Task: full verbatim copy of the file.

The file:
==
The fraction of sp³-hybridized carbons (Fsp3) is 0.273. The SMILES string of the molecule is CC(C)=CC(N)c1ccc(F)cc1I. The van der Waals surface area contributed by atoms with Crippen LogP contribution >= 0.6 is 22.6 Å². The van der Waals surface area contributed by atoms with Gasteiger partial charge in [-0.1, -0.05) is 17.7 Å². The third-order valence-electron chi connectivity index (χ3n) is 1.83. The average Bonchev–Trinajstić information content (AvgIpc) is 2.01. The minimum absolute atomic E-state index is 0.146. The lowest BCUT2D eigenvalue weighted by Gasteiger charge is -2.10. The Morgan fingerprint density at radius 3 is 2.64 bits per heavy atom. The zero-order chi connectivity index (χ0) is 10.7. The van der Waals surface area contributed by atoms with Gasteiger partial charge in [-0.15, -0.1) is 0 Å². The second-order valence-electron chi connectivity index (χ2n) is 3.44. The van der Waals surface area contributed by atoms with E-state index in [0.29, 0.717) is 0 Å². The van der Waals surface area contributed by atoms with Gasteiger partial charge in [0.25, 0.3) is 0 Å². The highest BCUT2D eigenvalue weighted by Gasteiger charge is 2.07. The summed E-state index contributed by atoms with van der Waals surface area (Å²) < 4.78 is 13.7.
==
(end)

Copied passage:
The fraction of sp³-hybridized carbons (Fsp3) is 0.273. The SMILES string of the molecule is CC(C)=CC(N)c1ccc(F)cc1I. The van der Waals surface area contributed by atoms with Crippen LogP contribution >= 0.6 is 22.6 Å². The van der Waals surface area contributed by atoms with Gasteiger partial charge in [-0.1, -0.05) is 17.7 Å². The third-order valence-electron chi connectivity index (χ3n) is 1.83. The average Bonchev–Trinajstić information content (AvgIpc) is 2.01. The minimum absolute atomic E-state index is 0.146. The lowest BCUT2D eigenvalue weighted by Gasteiger charge is -2.10. The Morgan fingerprint density at radius 3 is 2.64 bits per heavy atom. The zero-order chi connectivity index (χ0) is 10.7. The van der Waals surface area contributed by atoms with Gasteiger partial charge in [-0.15, -0.1) is 0 Å². The second-order valence-electron chi connectivity index (χ2n) is 3.44. The van der Waals surface area contributed by atoms with E-state index in [0.29, 0.717) is 0 Å². The van der Waals surface area contributed by atoms with Gasteiger partial charge in [0.25, 0.3) is 0 Å². The highest BCUT2D eigenvalue weighted by Gasteiger charge is 2.07. The summed E-state index contributed by atoms with van der Waals surface area (Å²) < 4.78 is 13.7.